Rise Of the SWF: Flash Animations That Will Make You Feel Old [Stuff to Watch]

By Tim Brookes, MakeUseOfSeptember 17, 2012 at 06:31PM

Do you remember when a company called Macromedia introduced their rich web plugin, Flash? Back then, Flash was an exciting new prospect. It introduced the ability to animate, using frame-by-frame and using motion-tweening, add sound, buttons and interactions all from a relatively approachable interface.

The early Internet, or “Web 1.0″ if I dare use that term, exploded with nonsensical, bizarre and downright impressive animations from all over the world as geniuses, weirdos and bored teenagers got their hands on the software. Authors went on to make money, build brands and become demi-ambassadors for communities like b3ta, Something Awful and Newgrounds, and left a bounty of Internet culture in their wake.

These animations are relics of the Internet’s golden age of emergence, when your social network was your phone book and a cloud was merely something that rained on you. It’s time to feel old, kiddies.

Xiao Xiao (Zhu Zhiqiang)

I was probably 13 when I first saw this animation, and I fondly remember being amazed at the detail, fluidity and effort that must have gone into the series. Even today, the Xiao Xiao series of stick figure animations are impressive.

The creator was Chinese animator Zhu Zhiqiang who later went on to receive commissions for advertising from the likes of CityPlaza and Heineken.

There are alledgedly 10 official Xiao Xiao cartoons, and you can watch them all – along with numerous spoofs, parodies and blatant rip-offs – over at Newgrounds.

Radiskull & Devil Doll (Joe Sparks)

In the early 2000s, Joe Sparks created Radiskull & Devil Doll – a rather simplistic and crude Flash animation which soon gained traction and earned a loyal following. Joe initially worked for Paracomp a company who in the early 90s merged with Macromind to become Macromedia.

Joe was an intrinsic part of Shockwave.com and the development of rich media, with Radiskull & Devil Doll being his own personal project. He animated and recorded all sound and music himself, which served only to inspire further random animations. Joe now works for Google and has been featured in a huge range of publications, having worked on some fairly exciting projects. You can read his bio and watch the cartoon on his website.

StickDeath.com (Rob Lewis)

There were a great number of stick animation websites back then, though StickDeath was probably one of the first to really gain traction – with many animated GIFs present that pre-date Flash. Once Flash landed, however, the site became infamous for its graphic and crude content (ok, some swearing and animated violence) which lit-up the faces of children in classrooms the world over.

StickDeath is unfortunately no longer online for one reason or another, so instead you’ll have to turn to the WayBack Machine in order to view the content.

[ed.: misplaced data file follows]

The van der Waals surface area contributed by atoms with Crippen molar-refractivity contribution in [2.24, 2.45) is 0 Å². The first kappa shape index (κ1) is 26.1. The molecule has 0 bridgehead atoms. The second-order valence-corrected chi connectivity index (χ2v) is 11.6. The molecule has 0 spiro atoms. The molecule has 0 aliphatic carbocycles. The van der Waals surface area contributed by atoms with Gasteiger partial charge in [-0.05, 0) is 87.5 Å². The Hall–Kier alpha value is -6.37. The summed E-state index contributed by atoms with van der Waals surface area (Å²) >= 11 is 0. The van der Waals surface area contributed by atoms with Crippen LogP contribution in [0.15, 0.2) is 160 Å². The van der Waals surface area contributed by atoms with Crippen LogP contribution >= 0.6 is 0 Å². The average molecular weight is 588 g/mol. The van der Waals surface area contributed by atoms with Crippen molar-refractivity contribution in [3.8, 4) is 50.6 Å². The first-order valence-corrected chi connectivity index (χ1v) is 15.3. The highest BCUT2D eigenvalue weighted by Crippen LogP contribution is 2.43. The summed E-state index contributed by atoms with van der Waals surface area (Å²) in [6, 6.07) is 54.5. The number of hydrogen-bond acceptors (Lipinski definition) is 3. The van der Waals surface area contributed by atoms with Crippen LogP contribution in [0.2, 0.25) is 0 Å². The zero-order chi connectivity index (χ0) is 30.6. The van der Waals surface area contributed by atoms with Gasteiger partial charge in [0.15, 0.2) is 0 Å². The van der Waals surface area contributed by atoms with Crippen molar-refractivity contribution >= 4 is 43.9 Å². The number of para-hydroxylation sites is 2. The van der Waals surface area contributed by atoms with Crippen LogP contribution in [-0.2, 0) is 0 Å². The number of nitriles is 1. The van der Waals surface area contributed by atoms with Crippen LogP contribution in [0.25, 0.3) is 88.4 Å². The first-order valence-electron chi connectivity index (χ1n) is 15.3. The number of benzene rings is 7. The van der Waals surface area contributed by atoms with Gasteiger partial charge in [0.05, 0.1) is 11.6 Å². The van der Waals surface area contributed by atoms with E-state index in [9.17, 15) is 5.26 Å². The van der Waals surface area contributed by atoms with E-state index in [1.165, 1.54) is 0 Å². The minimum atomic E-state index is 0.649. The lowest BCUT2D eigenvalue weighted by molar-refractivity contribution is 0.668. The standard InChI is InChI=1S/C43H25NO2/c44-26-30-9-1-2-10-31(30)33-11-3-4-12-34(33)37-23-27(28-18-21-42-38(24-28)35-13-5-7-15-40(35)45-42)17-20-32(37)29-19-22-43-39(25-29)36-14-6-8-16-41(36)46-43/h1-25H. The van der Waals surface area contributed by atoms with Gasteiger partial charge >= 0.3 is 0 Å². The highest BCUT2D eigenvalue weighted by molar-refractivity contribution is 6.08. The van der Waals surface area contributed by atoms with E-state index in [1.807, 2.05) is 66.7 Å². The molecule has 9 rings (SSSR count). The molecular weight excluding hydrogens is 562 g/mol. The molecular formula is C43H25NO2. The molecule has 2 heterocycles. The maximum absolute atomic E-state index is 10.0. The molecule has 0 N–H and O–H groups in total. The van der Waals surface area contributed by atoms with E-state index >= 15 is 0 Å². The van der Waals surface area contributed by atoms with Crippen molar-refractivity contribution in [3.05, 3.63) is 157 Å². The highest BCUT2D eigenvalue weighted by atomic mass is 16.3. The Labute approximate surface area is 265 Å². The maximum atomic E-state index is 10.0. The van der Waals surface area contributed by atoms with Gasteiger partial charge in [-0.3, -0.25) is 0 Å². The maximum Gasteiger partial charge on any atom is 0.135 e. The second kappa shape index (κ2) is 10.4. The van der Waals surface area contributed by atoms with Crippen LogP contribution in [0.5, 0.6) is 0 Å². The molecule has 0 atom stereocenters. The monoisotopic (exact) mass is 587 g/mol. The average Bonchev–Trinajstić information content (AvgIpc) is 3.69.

Fat-Pie.com (David Firth)

David Firth is probably best known for his weirdest creation, Salad Fingers, but also enjoyed success with many of his other webtoons. The dark, disturbing world of Salad Fingers (quote: “I like it when the red water comes out”) isn’t as old as some of the animations featured here, having being released in 2004.

Another of Firth’s series was Spoilsbury Toast Boy, an equally weird and unsettling series of animations that featured a silent boy and lots of cockroaches.

Finally there was the try-hard but ultimately useless superhero, Burnt Face Man which also debuted in 2004 and became somewhat of a hit.

You can check the rest of David’s animations out on his website and official YouTube channel.

Weebls-Stuff (Jonti Picking)

The creator of a great many Internet phenomena, Jonti Picking is probably most famously associated with Weebl and Bob, the adventures of two very simple eggs who took the world by storm when MTV picked up the series and renamed it “Wobbl and Bob”. The original episode entitled “pie”  was uploaded in 2002, and can be seen here.

Jonti is also responsible for one of the web’s most annoyingly catchy animations, simply titled “Badgers” which you’ve probably seen more times than you care to remember.

Much of Jonti’s materials consists of looping musical stories that make very little sense. If that appeals to you then you should probably check out the thousands of animations on his site.

RatherGood.com (Joel Veitch)

I really don’t know where to begin with this one, there are so many to choose from and I’m really not sure which are a good idea to put on this page, so I’m just going to say take your pick from this lot.

One particular series that sticks in my mind was Tales of the Blode, a badly-drawn blonde blob with a friend called “Food” that ended up doing something with a zeppelin involving a crab? Yeah… Internet jokes.

The funny thing is that if you’ve seen any of the dancing kitten with rude words and/or loud music videos from the early 2000s era there’s a good chance they were from RatherGood.com, which helped kickstart the whole “lolcats” thing that eventually gained so much real-world traction that there are now actual printed books on the subject available. Joel, what did you do?


The days of Flash are undoubtedly numbered, with extensions like Flashblock increasing in popularity and newer technologies like HTML5 and CSS3 replacing our old plugin-dependent friend. It’s nice to take a trip back down memory lane to when Flash was a brand new fangled toy to play with an exploit, even if the animations look a little rough around the edges now.

If you’re searching for more nostalgia of this ilk then one of the finest resources has to be Albino Blacksheep, a huge collection of Flash goodness – including games, videos and animation. Of course, there’s also Newgrounds which shouldn’t be missed either.  Finally if you’ve ever seen this content hosted on a certain website called eBaum’s world then here’s a video just for you.